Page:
“Pecans are actually one of the first things that were colonized when settlers came into Canada back in the 1800s. The word pecan, the original word is an Algonquin word from the Great Lakes of Ontario,” explains Wingham. “It’s really turned into almost a decolonization story.”
Bentwood Skateboards: Brenda Knights is a co-owner of Bentwood Skateboards – the first Indigenous-owned skateboarding brand in Canada and internationally. Brenda is from Kwantlen First Nation and has worked closely with her First Nation to launch their economic development initiatives. Along with her business partner Jason Bothe, an established figure in the skateboarding industry, Knights is bringing Indigenous art, culture, and values to skateboarding.
“In my nation, we’re taught to live by seven laws, and it’s health, happiness, humbleness, generations, generosity, forgiveness, and understanding, and we try to bring those principles to the business,” says Knights. As part of that commitment, Bentwood sponsors and offers mentorship to a young Indigenous skateboarder who embodies those seven principals. “Our dream would be to see an Indigenous skateboarder in the Olympics.”
Indigenous Treaty Partners: Corey Mattie and Houston Barnaby are the founders of Indigenous Treaty Partners, an Indigenous-owned and operated cultural training and consulting service for organizations of all sizes. Their mission is “to Indigenize corporate Canada by delivering the highest quality Indigenous consulting services.”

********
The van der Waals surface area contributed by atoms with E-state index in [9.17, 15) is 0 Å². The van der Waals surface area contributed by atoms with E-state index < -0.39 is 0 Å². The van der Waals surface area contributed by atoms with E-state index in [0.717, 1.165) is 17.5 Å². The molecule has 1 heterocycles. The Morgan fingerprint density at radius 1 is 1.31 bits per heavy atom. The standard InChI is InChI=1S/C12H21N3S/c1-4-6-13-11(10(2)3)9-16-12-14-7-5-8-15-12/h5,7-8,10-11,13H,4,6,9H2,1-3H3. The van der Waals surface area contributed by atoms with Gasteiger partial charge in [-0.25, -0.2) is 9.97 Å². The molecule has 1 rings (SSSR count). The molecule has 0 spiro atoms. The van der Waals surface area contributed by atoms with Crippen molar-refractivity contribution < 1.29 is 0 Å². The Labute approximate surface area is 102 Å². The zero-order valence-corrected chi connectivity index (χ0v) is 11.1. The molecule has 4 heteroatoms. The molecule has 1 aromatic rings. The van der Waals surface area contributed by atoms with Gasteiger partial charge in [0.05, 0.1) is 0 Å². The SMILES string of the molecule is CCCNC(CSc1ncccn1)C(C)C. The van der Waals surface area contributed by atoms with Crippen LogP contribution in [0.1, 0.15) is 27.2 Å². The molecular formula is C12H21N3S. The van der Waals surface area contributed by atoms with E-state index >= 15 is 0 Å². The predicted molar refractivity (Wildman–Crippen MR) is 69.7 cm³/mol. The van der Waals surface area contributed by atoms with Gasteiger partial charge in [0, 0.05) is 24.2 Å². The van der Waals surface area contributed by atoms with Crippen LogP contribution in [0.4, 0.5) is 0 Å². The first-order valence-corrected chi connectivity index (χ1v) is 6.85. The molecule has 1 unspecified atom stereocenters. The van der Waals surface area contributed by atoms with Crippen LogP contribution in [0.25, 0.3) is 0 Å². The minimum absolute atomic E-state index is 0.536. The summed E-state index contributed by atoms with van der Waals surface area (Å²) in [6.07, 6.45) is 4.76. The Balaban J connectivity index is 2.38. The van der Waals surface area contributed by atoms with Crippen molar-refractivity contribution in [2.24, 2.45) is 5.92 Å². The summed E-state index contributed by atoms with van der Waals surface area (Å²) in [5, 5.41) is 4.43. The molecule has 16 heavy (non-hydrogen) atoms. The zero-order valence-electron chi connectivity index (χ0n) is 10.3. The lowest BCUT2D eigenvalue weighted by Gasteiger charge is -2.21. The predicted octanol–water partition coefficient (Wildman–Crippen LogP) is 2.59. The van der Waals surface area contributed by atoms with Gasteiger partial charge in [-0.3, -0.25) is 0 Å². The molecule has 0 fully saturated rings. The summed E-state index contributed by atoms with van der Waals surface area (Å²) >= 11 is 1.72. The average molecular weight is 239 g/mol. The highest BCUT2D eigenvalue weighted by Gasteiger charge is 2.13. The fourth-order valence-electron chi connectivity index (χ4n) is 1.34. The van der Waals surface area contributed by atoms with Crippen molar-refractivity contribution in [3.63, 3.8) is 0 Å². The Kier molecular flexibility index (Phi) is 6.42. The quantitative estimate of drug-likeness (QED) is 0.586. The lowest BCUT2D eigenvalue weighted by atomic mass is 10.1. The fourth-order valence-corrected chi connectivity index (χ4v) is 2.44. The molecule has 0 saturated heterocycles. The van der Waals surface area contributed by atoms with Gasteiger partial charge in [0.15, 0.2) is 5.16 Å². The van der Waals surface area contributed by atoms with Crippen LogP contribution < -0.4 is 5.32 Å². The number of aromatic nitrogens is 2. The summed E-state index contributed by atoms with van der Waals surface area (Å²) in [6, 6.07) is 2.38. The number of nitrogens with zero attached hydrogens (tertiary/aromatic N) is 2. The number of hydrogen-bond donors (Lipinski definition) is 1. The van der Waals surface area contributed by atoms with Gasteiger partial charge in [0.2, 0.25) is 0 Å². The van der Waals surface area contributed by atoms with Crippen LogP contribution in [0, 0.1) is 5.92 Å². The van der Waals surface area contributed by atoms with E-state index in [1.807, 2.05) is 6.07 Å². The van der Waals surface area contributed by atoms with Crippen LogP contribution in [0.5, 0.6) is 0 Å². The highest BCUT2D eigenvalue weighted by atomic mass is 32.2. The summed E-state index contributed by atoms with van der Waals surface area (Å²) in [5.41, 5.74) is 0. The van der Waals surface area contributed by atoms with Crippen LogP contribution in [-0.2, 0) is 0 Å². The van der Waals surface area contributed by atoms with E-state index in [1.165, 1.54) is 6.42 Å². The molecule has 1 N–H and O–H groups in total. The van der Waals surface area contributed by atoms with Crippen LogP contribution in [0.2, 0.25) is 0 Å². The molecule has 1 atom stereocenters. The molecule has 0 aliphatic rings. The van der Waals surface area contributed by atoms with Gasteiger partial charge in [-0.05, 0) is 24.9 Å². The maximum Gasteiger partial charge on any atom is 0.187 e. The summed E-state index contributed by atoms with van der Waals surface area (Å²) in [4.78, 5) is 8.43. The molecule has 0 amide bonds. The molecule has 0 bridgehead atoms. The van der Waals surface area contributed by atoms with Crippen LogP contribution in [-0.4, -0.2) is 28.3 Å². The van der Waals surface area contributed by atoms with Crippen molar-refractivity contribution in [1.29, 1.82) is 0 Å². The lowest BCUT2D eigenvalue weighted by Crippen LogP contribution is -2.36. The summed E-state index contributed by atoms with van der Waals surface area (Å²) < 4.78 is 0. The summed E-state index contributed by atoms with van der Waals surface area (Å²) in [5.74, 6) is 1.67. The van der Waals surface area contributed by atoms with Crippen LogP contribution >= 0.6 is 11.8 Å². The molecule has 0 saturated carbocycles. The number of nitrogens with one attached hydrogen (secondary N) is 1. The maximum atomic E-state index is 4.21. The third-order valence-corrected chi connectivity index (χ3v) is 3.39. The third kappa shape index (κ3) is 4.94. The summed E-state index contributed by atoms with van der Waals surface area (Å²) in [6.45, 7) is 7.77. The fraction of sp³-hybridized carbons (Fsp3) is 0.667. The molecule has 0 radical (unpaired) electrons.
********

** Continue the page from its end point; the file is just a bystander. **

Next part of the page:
“One of the considerations that we’ve always taken very seriously is what it means to be Indigenous in the twenty-first century. We didn’t just want to be Indigenous people who own a business, but we wanted to be an Indigenous business,” says Barnaby. “That meant bringing our principles that our peoples have always had for thousands of years into the modern day.”
About Canadian Council for Aboriginal Business:
CCAB is committed to the full participation of Indigenous peoples in Canada’s economy. As a national, non-partisan association, its mission is to promote, strengthen and enhance a prosperous Indigenous economy through the fostering of business relationships, opportunities, and awareness. CCAB offers knowledge, resources, and programs to its members to cultivate economic opportunities for Indigenous peoples and businesses across Canada. For more information, visit www.ccab.com.
About Humber College Institute of Technology & Advanced Learning:
Humber College is focused on our students’ future. Humber provides career-focused education to more than 86,000 learners in-person at three main Toronto locations and online. As a global leader in polytechnic education, Humber students receive in-depth theoretical learning and hands-on experience with applied research and extensive industry connections. A comprehensive range of credentials, including honours undergraduate degrees, Ontario graduate certificates, diplomas, apprenticeships, and certificates, prepare career-ready global citizens to move seamlessly from education to employment. More than 86 per cent of Humber graduates are employed within six months of completing their studies. Visit www.humber.ca.
Symmetry Public Relations
Symmetry Public Relations